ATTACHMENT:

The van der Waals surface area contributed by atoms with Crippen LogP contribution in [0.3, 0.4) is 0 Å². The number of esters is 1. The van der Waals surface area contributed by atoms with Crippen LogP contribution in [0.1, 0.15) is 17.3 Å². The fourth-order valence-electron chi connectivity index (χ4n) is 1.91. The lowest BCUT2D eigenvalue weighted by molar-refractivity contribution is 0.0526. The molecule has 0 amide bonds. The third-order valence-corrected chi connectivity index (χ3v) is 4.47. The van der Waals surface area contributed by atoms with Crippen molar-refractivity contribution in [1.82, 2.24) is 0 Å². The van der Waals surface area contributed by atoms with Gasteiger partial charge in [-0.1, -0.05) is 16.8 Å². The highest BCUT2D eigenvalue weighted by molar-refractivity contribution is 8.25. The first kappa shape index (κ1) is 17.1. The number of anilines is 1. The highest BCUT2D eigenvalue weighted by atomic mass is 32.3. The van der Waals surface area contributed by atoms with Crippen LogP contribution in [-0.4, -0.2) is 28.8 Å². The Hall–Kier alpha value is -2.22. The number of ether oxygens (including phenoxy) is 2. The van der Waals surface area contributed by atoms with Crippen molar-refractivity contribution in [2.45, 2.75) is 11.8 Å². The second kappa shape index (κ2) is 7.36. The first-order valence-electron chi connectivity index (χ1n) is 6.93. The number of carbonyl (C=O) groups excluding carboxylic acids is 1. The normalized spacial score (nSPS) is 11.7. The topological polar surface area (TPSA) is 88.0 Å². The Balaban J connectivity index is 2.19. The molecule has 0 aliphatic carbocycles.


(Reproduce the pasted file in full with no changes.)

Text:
The van der Waals surface area contributed by atoms with Crippen LogP contribution in [0.3, 0.4) is 0 Å². The number of esters is 1. The van der Waals surface area contributed by atoms with Crippen LogP contribution in [0.1, 0.15) is 17.3 Å². The fourth-order valence-electron chi connectivity index (χ4n) is 1.91. The lowest BCUT2D eigenvalue weighted by molar-refractivity contribution is 0.0526. The molecule has 0 amide bonds. The third-order valence-corrected chi connectivity index (χ3v) is 4.47. The van der Waals surface area contributed by atoms with Crippen molar-refractivity contribution in [1.82, 2.24) is 0 Å². The van der Waals surface area contributed by atoms with Gasteiger partial charge in [-0.1, -0.05) is 16.8 Å². The highest BCUT2D eigenvalue weighted by molar-refractivity contribution is 8.25. The first kappa shape index (κ1) is 17.1. The number of anilines is 1. The highest BCUT2D eigenvalue weighted by atomic mass is 32.3. The van der Waals surface area contributed by atoms with Crippen LogP contribution in [-0.4, -0.2) is 28.8 Å². The Hall–Kier alpha value is -2.22. The number of ether oxygens (including phenoxy) is 2. The van der Waals surface area contributed by atoms with Crippen molar-refractivity contribution in [2.45, 2.75) is 11.8 Å². The second kappa shape index (κ2) is 7.36. The first-order valence-electron chi connectivity index (χ1n) is 6.93. The number of carbonyl (C=O) groups excluding carboxylic acids is 1. The normalized spacial score (nSPS) is 11.7. The topological polar surface area (TPSA) is 88.0 Å². The Balaban J connectivity index is 2.19. The molecule has 0 aliphatic carbocycles.